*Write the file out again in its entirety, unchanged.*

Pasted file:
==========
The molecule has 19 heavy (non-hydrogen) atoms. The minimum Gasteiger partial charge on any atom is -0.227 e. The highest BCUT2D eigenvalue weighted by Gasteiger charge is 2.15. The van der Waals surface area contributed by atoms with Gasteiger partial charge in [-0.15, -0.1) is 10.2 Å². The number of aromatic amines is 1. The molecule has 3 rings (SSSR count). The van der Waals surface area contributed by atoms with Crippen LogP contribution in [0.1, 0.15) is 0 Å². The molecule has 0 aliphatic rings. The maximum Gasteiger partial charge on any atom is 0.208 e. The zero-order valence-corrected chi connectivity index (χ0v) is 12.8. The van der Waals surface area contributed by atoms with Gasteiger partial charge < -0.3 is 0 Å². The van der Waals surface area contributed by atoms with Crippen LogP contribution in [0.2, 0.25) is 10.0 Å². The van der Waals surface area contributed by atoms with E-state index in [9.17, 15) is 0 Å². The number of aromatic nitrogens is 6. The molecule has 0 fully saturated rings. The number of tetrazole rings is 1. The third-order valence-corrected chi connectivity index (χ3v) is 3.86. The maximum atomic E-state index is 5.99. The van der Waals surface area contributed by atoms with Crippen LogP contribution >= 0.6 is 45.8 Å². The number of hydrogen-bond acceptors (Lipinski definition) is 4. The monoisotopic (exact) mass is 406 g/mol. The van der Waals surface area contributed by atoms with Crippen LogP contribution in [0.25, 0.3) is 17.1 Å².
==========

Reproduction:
The molecule has 19 heavy (non-hydrogen) atoms. The minimum Gasteiger partial charge on any atom is -0.227 e. The highest BCUT2D eigenvalue weighted by Gasteiger charge is 2.15. The van der Waals surface area contributed by atoms with Gasteiger partial charge in [-0.15, -0.1) is 10.2 Å². The number of aromatic amines is 1. The molecule has 3 rings (SSSR count). The van der Waals surface area contributed by atoms with Crippen LogP contribution in [0.1, 0.15) is 0 Å². The molecule has 0 aliphatic rings. The maximum Gasteiger partial charge on any atom is 0.208 e. The zero-order valence-corrected chi connectivity index (χ0v) is 12.8. The van der Waals surface area contributed by atoms with Gasteiger partial charge < -0.3 is 0 Å². The van der Waals surface area contributed by atoms with Crippen LogP contribution in [0.2, 0.25) is 10.0 Å². The van der Waals surface area contributed by atoms with E-state index in [9.17, 15) is 0 Å². The number of aromatic nitrogens is 6. The molecule has 0 fully saturated rings. The number of tetrazole rings is 1. The third-order valence-corrected chi connectivity index (χ3v) is 3.86. The maximum atomic E-state index is 5.99. The van der Waals surface area contributed by atoms with Crippen LogP contribution >= 0.6 is 45.8 Å². The number of hydrogen-bond acceptors (Lipinski definition) is 4. The monoisotopic (exact) mass is 406 g/mol. The van der Waals surface area contributed by atoms with Crippen LogP contribution in [0.25, 0.3) is 17.1 Å².